What’s the vibe?
If Robin Hutson, of British hotel mini-chain The Pig (and, before that, Hotel du Vin), was French this is the hotel he might have opened. 20 minutes’ drive from Bordeaux, in Martillac, Les Sources de Caudalie is the epitome of carefully put-together rustic chic. There’s a stone manor house at its heart, a small lake and a hard-working kitchen garden behind it and, off to one side a hamlet-like extension of suites.
Great food and wine are the focus at this gastronomic getaway but even the finest dining (the hotel’s main restaurant, La Grand’ Vigne, holds two Michelin stars) is done without fuss. Spend time between meals working off your indulgence with a walk or a bike ride along the 5km of woodland trails that surround the property.
Which room should I book at Les Sources de Caudalie?
The newer, cabin-like suites (designed to reflect the oyster fishermen’s huts of Cap Ferret, in the nearby Arcachon Basin), with their whitewashed timber walls, retro-influenced furniture and spa-like bathrooms, are the ones to splash out on; in the evenings you’ll be serenaded by frogs as you return to your room along flower- and water-lined pathways. In the mornings, step onto your private terrace and watch carthorses ploughing the vines just outside.
While some of the rooms in the main building are the epitomy of classic French country chic, some of the most basic rooms are a little dated (if you’re staying in one of these, make a beeline for the ‘cigar tower’ above the lobby; a lofty lounge with comfy armchairs, antiques and a beautiful old tiled chimney fire, it’s the place to come for romantic views over the surrounding gardens and vineyards).
Or, check in at Chateau Le Thil, a boutique b&b a km or so away. Fabulously romantic, with high ceilings and wonderfully wild gardens, it’s cheaper than Les Sources but under the same management so you can use the free bikes to pedal over to the latter for dinner or a dip in the pool.
The food and drink
The three restaurants at Les Sources have most tastes covered. Celebrate a special occasion with dinner in La Grand’ Vigne and enjoy a meal where even the table salts stick in the memory (one of ours, blended with Bordeaux pimento, was the colour of roast peppers) and the cheeseboard comes with such unexpected pleasures as a fresh cottage cheese from a local dairy served with a dot of cherry jam.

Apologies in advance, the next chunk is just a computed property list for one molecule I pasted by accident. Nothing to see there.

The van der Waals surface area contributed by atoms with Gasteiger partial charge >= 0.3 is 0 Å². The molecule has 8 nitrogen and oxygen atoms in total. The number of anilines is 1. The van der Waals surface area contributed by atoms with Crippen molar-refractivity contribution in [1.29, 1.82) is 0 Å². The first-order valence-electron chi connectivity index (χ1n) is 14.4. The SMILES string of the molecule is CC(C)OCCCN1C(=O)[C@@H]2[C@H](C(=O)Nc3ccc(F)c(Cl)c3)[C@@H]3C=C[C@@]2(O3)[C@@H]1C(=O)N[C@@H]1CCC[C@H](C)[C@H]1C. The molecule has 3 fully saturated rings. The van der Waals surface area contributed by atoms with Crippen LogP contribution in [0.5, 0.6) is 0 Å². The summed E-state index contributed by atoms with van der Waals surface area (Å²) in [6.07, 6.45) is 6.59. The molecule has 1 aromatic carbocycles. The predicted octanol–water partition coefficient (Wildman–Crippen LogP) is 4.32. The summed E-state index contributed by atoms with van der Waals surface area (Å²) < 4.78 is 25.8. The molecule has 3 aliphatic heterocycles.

For more earthy cooking, try dishes such as sea bream with crab ‘soup’ and homegrown herbs fresh from the kitchen garden in the La Table du Lavoir restaurant, set in a barn-like room that’s dappled by sunlight on late summer evenings, and by the warmth of a vast open fire in winter.
Or, choose from small plates and fabulous local wines at Le Rouge, a Basque-influenced wine bar and grocery store in the hotel’s gardens that serves bellota ham and ‘coffee gourmand’ – a board of dainty madeleines, tiny choux buns, mini cherry cakes and traditional Bordelaise cannelés served with coffee. Don’t expect wonders from the hotel bar, a tiny space crammed into a corridor; head to Le Rouge for a more atmospheric pre-dinner drink, especially in summer when you can sit outside on a small gravelled terrace.
The lack of a really great hotel bar is a surprising oversight given the hotel is surrounded on all sides by vines. But wine buffs can sate themselves, instead, with a tour and tasting at Chateau Smith Haut Lafitte, an adjacent vineyard owned by the same family as the hotel. The vines here produce 50,000 bottles of biscuity white (a blend of Semillon, sauvignon blanc and sauvignon gris) and up to 250,000 bottles of smoky, spicy red (a blend of cabernet sauvignon, cabernet franc and petit verdot) each year. Try before you buy in the vineyard’s wine shop or order different vintages by the glass in Le Rouge, or to pair with your meal at La Grand’ Vigne.
What else is there for foodies to do?
Add-on cooking classes and wine tasting classes run on Saturday mornings. Or book a treatment in the hotel’s Caudalie Vinotherapie Spa, a sybaritic space where treatments are based around the polyphenols in grape seeds (said to have anti-aging properties).
Caudalie brand products are also liberally stocked in the hotel’s bathrooms; if you haven’t bought them before now it’s unlikely you’ll leave without buying some to take home (we loved the Vinosource moisture recovery cream – just the thing after a long journey, and cheaper bought here than back in the UK). The outdoor swimming pool here was being renovated when we visited; instead we made the most of a stylish, second (indoor) pool near the new suites.
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Written by Rhiannon Batten
First published December 2015